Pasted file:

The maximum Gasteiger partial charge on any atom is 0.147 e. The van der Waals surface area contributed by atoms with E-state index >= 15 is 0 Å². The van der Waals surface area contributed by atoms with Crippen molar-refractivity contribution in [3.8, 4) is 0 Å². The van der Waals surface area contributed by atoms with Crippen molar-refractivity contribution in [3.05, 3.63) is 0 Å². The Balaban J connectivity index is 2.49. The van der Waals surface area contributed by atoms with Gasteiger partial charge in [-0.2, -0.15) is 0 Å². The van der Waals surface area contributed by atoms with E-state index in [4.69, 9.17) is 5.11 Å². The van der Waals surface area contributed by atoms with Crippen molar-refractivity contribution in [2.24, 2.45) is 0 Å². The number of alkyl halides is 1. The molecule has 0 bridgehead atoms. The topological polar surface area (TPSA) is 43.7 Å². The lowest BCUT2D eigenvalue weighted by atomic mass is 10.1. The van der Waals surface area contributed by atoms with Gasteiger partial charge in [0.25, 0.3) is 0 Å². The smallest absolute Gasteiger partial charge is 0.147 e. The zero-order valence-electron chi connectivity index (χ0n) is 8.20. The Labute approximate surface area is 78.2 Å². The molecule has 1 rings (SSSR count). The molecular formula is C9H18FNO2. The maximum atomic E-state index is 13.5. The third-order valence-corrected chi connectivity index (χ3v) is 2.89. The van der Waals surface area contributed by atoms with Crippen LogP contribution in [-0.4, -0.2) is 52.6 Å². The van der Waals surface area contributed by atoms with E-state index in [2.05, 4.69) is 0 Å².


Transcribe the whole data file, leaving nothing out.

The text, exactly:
The maximum Gasteiger partial charge on any atom is 0.147 e. The van der Waals surface area contributed by atoms with E-state index >= 15 is 0 Å². The van der Waals surface area contributed by atoms with Crippen molar-refractivity contribution in [3.8, 4) is 0 Å². The van der Waals surface area contributed by atoms with Crippen molar-refractivity contribution in [3.05, 3.63) is 0 Å². The Balaban J connectivity index is 2.49. The van der Waals surface area contributed by atoms with Gasteiger partial charge in [-0.2, -0.15) is 0 Å². The van der Waals surface area contributed by atoms with E-state index in [4.69, 9.17) is 5.11 Å². The van der Waals surface area contributed by atoms with Crippen molar-refractivity contribution in [2.24, 2.45) is 0 Å². The number of alkyl halides is 1. The molecule has 0 bridgehead atoms. The topological polar surface area (TPSA) is 43.7 Å². The lowest BCUT2D eigenvalue weighted by atomic mass is 10.1. The van der Waals surface area contributed by atoms with Gasteiger partial charge in [0.25, 0.3) is 0 Å². The smallest absolute Gasteiger partial charge is 0.147 e. The zero-order valence-electron chi connectivity index (χ0n) is 8.20. The Labute approximate surface area is 78.2 Å². The molecule has 1 rings (SSSR count). The molecular formula is C9H18FNO2. The maximum atomic E-state index is 13.5. The third-order valence-corrected chi connectivity index (χ3v) is 2.89. The van der Waals surface area contributed by atoms with Crippen LogP contribution in [-0.4, -0.2) is 52.6 Å². The van der Waals surface area contributed by atoms with E-state index in [2.05, 4.69) is 0 Å².